The week starts off with the ISM manufacturing survey. Like most surveys, the inflation and employment subcomponents will be the most important to watch. Analysts expect ISM prices to fall from 52.5 to 51 and employment to remain stable at 54. Tuesday, Wednesday, Thursday, and Friday offer important updates on the labor markets. Tuesday’s JOLTs reading provides an update on job openings and the tight labor market. Thursday’s jobless claims number sheds more light on people being let go from jobs. Claims are worth following as they tend to lead to other employment data. ADP on Wednesday and the BLS labor report on Friday will be the most followed labor data. Analysts expect 290k jobs, leaving the unemployment rate at 3.7%.
Q4 corporate earnings season starts this week; however, there will be no reports of substance. Because of those coming earnings reports, most corporations are in “blackout periods” and can’t buy back their own stock. There are also a plethora of Fed speakers this week. Be alert for financial instability concerns and how that might affect monetary policy.
Bonds are Historically Cheap
The scatter plot below from Fidelity plots weekly levels of the ten-year UST yield and 5×5 inflation expectations. 5×5 inflation expectations is the implied five-year inflation rate bond traders expect five years from now. The current 5×5 rate is 2.28%. As a comparison, the next five-year implied inflation rate is 2.18%. The graph shows the current ten-year yield of 3.68% is 1.33% above the 2.35% trend line rate.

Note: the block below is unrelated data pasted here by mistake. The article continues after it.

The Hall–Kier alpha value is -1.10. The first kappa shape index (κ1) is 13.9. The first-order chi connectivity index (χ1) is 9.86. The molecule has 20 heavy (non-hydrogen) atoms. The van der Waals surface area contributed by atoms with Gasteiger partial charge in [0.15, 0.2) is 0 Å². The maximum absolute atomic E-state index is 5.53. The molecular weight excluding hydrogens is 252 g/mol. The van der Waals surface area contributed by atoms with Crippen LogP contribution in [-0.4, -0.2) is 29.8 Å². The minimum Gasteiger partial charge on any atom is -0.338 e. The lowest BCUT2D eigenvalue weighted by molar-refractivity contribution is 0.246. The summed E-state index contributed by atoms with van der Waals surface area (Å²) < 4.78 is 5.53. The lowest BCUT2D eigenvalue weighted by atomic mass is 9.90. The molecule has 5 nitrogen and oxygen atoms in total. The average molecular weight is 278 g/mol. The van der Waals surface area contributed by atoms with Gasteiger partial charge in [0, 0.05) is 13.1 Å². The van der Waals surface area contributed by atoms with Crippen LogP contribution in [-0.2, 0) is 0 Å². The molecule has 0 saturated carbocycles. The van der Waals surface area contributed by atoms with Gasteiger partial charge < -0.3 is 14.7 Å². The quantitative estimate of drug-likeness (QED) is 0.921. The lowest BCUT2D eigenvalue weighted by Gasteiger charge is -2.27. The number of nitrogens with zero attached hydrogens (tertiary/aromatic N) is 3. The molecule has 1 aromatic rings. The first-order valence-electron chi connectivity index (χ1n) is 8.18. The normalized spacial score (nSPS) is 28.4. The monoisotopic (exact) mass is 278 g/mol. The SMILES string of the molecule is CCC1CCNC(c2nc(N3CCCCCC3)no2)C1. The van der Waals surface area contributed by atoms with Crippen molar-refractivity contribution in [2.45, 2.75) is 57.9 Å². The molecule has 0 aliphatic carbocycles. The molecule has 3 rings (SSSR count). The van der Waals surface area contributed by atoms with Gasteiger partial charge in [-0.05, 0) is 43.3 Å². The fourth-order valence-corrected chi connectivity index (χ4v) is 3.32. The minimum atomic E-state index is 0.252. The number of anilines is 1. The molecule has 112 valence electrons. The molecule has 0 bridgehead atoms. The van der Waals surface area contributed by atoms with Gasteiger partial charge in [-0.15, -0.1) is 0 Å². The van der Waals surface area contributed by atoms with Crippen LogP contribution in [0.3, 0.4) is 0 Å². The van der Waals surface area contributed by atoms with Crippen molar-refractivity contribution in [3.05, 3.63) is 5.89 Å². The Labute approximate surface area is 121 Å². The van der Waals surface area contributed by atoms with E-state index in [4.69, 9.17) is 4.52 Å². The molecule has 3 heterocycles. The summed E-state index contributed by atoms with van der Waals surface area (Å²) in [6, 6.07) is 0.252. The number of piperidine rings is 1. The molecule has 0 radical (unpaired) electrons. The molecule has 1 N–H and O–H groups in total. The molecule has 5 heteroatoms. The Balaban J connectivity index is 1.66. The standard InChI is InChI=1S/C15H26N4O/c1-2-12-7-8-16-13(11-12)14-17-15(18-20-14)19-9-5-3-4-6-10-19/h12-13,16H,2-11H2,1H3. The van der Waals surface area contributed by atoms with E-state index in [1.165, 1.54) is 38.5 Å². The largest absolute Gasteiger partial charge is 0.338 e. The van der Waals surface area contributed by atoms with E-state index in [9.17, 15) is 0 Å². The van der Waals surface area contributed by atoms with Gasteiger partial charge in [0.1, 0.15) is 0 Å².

We took the analysis a step further and compared the ten-year rate to the five-year implied inflation rate average and the 5×5 inflation rate. This method captures yields versus the full ten-year of inflation expectations. Since 2010, on average, the Treasury note was 0.21% above the aggregate expected inflation rate. Currently, it is 1.40% above it. Both methods show that bond yields are over 1% too high based on inflation expectations. Bottom line: bonds are a buy, but there are many financial undercurrents, such as the U.K. pension fund selling, that are unpredictable and, in some cases, unknown. These events can create significant volatility and temporarily increase yields further.
The financial media closely follows and reports on CPI inflation data. However, the Personal Consumption Expedenture (PCE) Price Index is the Fed’s preferred inflation gauge. Friday’s headline PCE price index met expectations for an increase of 0.3%. Stripping out food and energy, the core PCE rose 0.6%, 0.1% more than expectations. Zacks Research offers the following commentary:
The main aspect of these figures market participants pay closer attention to are the year over year numbers: +6.2% for the PCE Price Index, down 20 bps from July. Core year over year reached +4.9%, 20 bps above consensus and the upwardly revised previous month read. This suggests “transitory” inflation metrics have somewhat been absorbed into the stickier parts of the economy, making inflation more difficult to tame.
That said, +4.9% on core, while still historically high, is well below the +6.8% we saw in June of this year, which was the highest print we’d seen since Ronald Reagan’s first year as President. What we would rather see, of course, is these numbers come down on core as well as headline to have a better grasp of controlling overall inflation metrics. Clearly this is still a work in progress.